Continuing with the work of John Taylor:
There seems to be some controversy as to when Coffeytown was actually settled by the Coffeys. The earliest deed in present day Amherst County which we could find relating to the Coffey family was the 1827 deed by Hudson to his father Jordan. This deed, and William the elder's will, set forces in motion which eventually led to Coffeytown.
The next earliest deed is 1842, when Nelson bought his father-in-laws property for $475 from the estate. Our guess at this time is that he was living with his wife Rebecca on or near this property on Thrasher's Creek in 1841 when Robert Hambelton, Rebecca's father, died. Census reports indicate that he was next door to Robert in 1840. Nelson died sometime between 1845 - 1847 (based on tax records). His wife Rebecca Hamilton married Abram Clement in 1849. Abram was killed in Harrisonburg in 1862 during the Civil War. It appears that Rebecca stayed on the property for some time, but Frederick and Nancy each sold their share of the land 20 AUG 1859 to James P. Hamilton. This land was related only to Nelson and his family and did not contribute to the overall development of Coffeytown. Had Nelson lived, however, Coffeytown would probably have been along Thrasher's Creek, which is more like rolling hills than the mountainous area around Coffeytown. Family legend has it that the Coffeys bought into Coffeytown land because the land they wanted was not available. If there is any truth to that statement, it was probably the land around Thrasher's Creek they would have preferred.
In 1848, William Coffey signed a deed of trust for $225.00 for Eliza White, his neighbor, who bought 230 acres with the money. This lien was released 12 April 1855. That same year William bought 105 acres from Meredith Allen and William's sister Jane, lying on the south side of Fork Mountain. This is probably the date the Allens left Virginia and eventually ended up in West Virginia, although they owned other property in the area which we have not tracked. He sold this to Willis White for a $10 loss on 6 October 1851. This land was adjacent to property owned by Aaron Higginbotham and Anderson Sandidge.
This was no doubt sold because Henry Coffey, freshly married to Elizabeth (McDaniel) (Ogden) Coffey, bought 340 acres on both sides of the middle fork of the Pedlar River (Staton's Creek) on 8 May 1851 (DB "BB"/pp 188-189), having paid $1000 to William McDaniel, Elizabeth's father. The deed had the will built-in, so that when Henry died, it went back to Elizabeth. Sort of a rubber string attached. McDaniel then wrote his will (5 JUNE 1851) leaving his plantation to his son Lindsay McDaniel, Elizabeth's brother. The property bought by Henry was previously purchased by McDaniel from Benjamin Sandidge in 1811. This is the earliest deed for Coffey land which mentions Staton's Creek, even in such cryptic terms. It is likely that Jordan, Hudson, John Jack, Schylar, and William, since they were living in the same "neighborhood" in 1850, may have been living on Ogden land, inherited by Elizabeth from her husband Zachariah Ogden at census time, as Henry married Elizabeth in 1848. And when Henry bought the McDaniel property on both sides of the middle fork, all his Coffey cohorts came with him, looking for similar property in the same area.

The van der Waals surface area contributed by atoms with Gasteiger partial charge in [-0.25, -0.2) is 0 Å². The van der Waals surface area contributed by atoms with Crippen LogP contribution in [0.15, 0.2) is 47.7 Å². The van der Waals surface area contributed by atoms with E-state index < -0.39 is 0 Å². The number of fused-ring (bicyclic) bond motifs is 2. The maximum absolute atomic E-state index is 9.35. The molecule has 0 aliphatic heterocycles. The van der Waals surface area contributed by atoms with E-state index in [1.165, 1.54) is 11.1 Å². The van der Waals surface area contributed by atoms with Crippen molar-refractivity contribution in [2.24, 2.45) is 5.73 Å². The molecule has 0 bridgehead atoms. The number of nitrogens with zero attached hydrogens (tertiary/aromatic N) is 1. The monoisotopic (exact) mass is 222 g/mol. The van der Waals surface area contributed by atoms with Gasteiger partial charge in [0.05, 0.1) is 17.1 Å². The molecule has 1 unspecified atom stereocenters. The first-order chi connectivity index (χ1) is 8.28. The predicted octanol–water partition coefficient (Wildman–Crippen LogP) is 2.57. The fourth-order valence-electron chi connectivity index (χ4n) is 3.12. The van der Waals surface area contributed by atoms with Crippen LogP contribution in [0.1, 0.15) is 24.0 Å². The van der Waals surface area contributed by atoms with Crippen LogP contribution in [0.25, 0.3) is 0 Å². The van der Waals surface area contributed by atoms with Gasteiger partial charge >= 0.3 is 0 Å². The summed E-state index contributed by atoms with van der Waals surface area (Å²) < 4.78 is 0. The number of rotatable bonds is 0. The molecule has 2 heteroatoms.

Cognizant of Henry's "rubber string" deed, in 1859 John Jack purchased land from Thomas, James, and R. Richerson (DB "HH"/329), which was probably northeast of Henry's property. This was later expanded in 1873 when William and John Jack jointly purchased 1335 acres along Staton's Creek for the sum of $4000 from the estate of Jesse Richerson. Jesse had purchased it from Richard and John Cooper; Captain Benjamin Taliaferro's heirs, and James Taliaferro. This land, which we believe became a larger part of Coffeytown, was known as "Cooper's Place". In 1874, William and John sold a small portion, 275 acres, to McDaniel Crawford, then split the remaining land between themselves, and John Jack sold portions to Charles E. and John Jack, Jr. By the time the land was split, each had already built a cabin. The next few years are filled with land deals among the children and with a few outsiders, no doubt all centered around Coffeytown. (See Deed book "JJ" and later in Amherst County Courthouse.)
From several different indexes, these are the earliest deeds we have been able to find. Since other researchers seem to have the same problem with earlier Coffey property in Coffeytown area, we assume that 1851 was the first Coffey foothold along Staton's Creek but 1859 was the first year Coffeys freely owned land at Staton's Creek. Jordan and Elizabeth were most likely dead by this time, but they did get to see Henry's land and probably saw the general area before it was developed. Henry, we believe, lived south of Bridgehill Cemetery, in the general area of Embree Crawford's present house but probably up the hill off the roadway. The other Coffeys no doubt crowded around and saved their money until 1859. It was more than 30 years since Jordan had left Nelson County. The strong family ties which developed between the six Coffey boys, probably as a result of so much difficulty they faced together, left them and their families determined to stay close together so they could support each other in a way which had not occurred previously. These Coffeys understood what it meant to be essentially abandoned.
Having reviewed the evolution of Coffeytown from a census perspective, and then as a real estate transaction, we turn attention now to each of the six Coffey boys whose relationships throughout these years held the family together and finally culminated in a community. The family charts for each of these is located in the next section on descendants.